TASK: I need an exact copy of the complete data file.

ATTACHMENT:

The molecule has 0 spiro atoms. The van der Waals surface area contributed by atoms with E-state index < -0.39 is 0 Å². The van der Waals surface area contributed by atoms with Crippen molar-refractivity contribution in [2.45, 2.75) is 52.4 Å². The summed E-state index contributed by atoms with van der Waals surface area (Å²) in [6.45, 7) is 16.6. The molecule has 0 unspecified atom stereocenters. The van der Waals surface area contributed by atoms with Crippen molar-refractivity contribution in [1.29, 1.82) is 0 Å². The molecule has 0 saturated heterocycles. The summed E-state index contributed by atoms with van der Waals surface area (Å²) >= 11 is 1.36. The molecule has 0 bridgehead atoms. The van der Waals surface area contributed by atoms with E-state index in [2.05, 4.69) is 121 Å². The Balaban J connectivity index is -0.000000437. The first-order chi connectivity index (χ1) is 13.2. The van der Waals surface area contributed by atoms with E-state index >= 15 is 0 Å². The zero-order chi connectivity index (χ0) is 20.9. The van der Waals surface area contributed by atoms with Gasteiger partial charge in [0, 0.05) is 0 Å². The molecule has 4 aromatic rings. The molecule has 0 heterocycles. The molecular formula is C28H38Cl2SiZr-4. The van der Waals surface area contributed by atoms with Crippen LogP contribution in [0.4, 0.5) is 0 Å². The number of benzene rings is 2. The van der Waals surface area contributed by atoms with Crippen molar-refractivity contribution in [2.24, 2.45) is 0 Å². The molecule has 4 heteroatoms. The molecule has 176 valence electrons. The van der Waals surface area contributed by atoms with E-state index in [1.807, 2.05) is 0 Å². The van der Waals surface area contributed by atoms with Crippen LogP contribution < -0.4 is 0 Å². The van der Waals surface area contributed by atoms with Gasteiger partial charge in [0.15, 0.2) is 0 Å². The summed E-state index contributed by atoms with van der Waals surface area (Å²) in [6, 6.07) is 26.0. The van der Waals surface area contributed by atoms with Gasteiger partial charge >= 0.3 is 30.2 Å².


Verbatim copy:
The molecule has 0 spiro atoms. The van der Waals surface area contributed by atoms with E-state index < -0.39 is 0 Å². The van der Waals surface area contributed by atoms with Crippen molar-refractivity contribution in [2.45, 2.75) is 52.4 Å². The summed E-state index contributed by atoms with van der Waals surface area (Å²) in [6.45, 7) is 16.6. The molecule has 0 unspecified atom stereocenters. The van der Waals surface area contributed by atoms with Crippen molar-refractivity contribution in [1.29, 1.82) is 0 Å². The molecule has 0 saturated heterocycles. The summed E-state index contributed by atoms with van der Waals surface area (Å²) >= 11 is 1.36. The molecule has 0 bridgehead atoms. The van der Waals surface area contributed by atoms with E-state index in [2.05, 4.69) is 121 Å². The Balaban J connectivity index is -0.000000437. The first-order chi connectivity index (χ1) is 13.2. The van der Waals surface area contributed by atoms with E-state index >= 15 is 0 Å². The zero-order chi connectivity index (χ0) is 20.9. The van der Waals surface area contributed by atoms with Gasteiger partial charge in [0, 0.05) is 0 Å². The molecule has 4 aromatic rings. The molecule has 0 heterocycles. The molecular formula is C28H38Cl2SiZr-4. The van der Waals surface area contributed by atoms with Crippen LogP contribution in [0.4, 0.5) is 0 Å². The number of benzene rings is 2. The van der Waals surface area contributed by atoms with Crippen molar-refractivity contribution in [2.24, 2.45) is 0 Å². The molecule has 4 heteroatoms. The molecule has 176 valence electrons. The van der Waals surface area contributed by atoms with E-state index in [1.807, 2.05) is 0 Å². The van der Waals surface area contributed by atoms with Crippen LogP contribution < -0.4 is 0 Å². The van der Waals surface area contributed by atoms with Gasteiger partial charge in [0.15, 0.2) is 0 Å². The summed E-state index contributed by atoms with van der Waals surface area (Å²) in [6, 6.07) is 26.0. The van der Waals surface area contributed by atoms with Gasteiger partial charge >= 0.3 is 30.2 Å².